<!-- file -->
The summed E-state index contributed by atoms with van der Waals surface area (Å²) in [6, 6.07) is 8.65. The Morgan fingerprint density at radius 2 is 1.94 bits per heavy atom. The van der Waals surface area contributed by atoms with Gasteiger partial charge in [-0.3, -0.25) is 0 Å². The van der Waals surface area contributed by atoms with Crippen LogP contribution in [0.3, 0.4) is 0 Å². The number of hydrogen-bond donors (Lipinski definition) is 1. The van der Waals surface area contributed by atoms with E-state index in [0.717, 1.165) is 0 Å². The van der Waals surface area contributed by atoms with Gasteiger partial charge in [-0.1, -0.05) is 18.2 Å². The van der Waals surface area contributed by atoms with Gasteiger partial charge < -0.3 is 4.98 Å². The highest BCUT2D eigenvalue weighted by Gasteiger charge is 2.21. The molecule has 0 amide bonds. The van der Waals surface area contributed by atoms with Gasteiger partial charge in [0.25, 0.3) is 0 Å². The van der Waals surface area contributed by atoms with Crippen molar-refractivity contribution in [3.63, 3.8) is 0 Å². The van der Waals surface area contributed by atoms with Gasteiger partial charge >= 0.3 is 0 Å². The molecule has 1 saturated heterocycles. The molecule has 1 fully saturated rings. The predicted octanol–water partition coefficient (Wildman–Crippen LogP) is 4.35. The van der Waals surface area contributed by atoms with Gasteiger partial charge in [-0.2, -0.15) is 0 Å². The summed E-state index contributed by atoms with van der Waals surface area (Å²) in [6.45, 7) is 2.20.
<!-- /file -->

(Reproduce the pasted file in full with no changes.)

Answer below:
The summed E-state index contributed by atoms with van der Waals surface area (Å²) in [6, 6.07) is 8.65. The Morgan fingerprint density at radius 2 is 1.94 bits per heavy atom. The van der Waals surface area contributed by atoms with Gasteiger partial charge in [-0.3, -0.25) is 0 Å². The van der Waals surface area contributed by atoms with Crippen LogP contribution in [0.3, 0.4) is 0 Å². The number of hydrogen-bond donors (Lipinski definition) is 1. The van der Waals surface area contributed by atoms with E-state index in [0.717, 1.165) is 0 Å². The van der Waals surface area contributed by atoms with Gasteiger partial charge in [-0.1, -0.05) is 18.2 Å². The van der Waals surface area contributed by atoms with Gasteiger partial charge < -0.3 is 4.98 Å². The highest BCUT2D eigenvalue weighted by Gasteiger charge is 2.21. The molecule has 0 amide bonds. The van der Waals surface area contributed by atoms with Gasteiger partial charge in [0.25, 0.3) is 0 Å². The van der Waals surface area contributed by atoms with Crippen molar-refractivity contribution in [3.63, 3.8) is 0 Å². The van der Waals surface area contributed by atoms with Gasteiger partial charge >= 0.3 is 0 Å². The molecule has 1 saturated heterocycles. The molecule has 1 fully saturated rings. The predicted octanol–water partition coefficient (Wildman–Crippen LogP) is 4.35. The van der Waals surface area contributed by atoms with Gasteiger partial charge in [-0.2, -0.15) is 0 Å². The summed E-state index contributed by atoms with van der Waals surface area (Å²) in [6.45, 7) is 2.20.